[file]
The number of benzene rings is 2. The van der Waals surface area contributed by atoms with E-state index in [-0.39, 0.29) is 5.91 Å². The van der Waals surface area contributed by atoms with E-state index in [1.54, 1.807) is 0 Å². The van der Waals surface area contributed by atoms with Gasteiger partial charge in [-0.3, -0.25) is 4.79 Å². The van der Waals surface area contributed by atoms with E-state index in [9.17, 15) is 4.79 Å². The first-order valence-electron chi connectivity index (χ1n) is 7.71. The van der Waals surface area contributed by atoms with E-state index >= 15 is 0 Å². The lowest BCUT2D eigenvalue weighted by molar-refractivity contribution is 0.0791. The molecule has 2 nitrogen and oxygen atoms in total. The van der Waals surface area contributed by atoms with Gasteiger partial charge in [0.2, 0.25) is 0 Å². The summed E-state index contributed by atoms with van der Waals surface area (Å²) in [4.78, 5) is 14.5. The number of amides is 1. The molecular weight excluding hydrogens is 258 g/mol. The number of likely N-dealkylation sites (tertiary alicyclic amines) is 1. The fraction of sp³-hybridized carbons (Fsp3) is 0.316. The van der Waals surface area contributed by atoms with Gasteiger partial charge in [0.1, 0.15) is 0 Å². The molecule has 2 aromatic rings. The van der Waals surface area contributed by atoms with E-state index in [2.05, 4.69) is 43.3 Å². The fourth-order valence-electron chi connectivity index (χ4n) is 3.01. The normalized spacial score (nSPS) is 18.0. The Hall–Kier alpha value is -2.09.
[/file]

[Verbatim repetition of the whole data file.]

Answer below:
The number of benzene rings is 2. The van der Waals surface area contributed by atoms with E-state index in [-0.39, 0.29) is 5.91 Å². The van der Waals surface area contributed by atoms with E-state index in [1.54, 1.807) is 0 Å². The van der Waals surface area contributed by atoms with Gasteiger partial charge in [-0.3, -0.25) is 4.79 Å². The van der Waals surface area contributed by atoms with E-state index in [9.17, 15) is 4.79 Å². The first-order valence-electron chi connectivity index (χ1n) is 7.71. The van der Waals surface area contributed by atoms with E-state index >= 15 is 0 Å². The lowest BCUT2D eigenvalue weighted by molar-refractivity contribution is 0.0791. The molecule has 2 nitrogen and oxygen atoms in total. The van der Waals surface area contributed by atoms with Gasteiger partial charge in [0.2, 0.25) is 0 Å². The summed E-state index contributed by atoms with van der Waals surface area (Å²) in [4.78, 5) is 14.5. The number of amides is 1. The molecular weight excluding hydrogens is 258 g/mol. The number of likely N-dealkylation sites (tertiary alicyclic amines) is 1. The fraction of sp³-hybridized carbons (Fsp3) is 0.316. The van der Waals surface area contributed by atoms with Gasteiger partial charge in [0.1, 0.15) is 0 Å². The molecule has 2 aromatic rings. The van der Waals surface area contributed by atoms with E-state index in [2.05, 4.69) is 43.3 Å². The fourth-order valence-electron chi connectivity index (χ4n) is 3.01. The normalized spacial score (nSPS) is 18.0. The Hall–Kier alpha value is -2.09.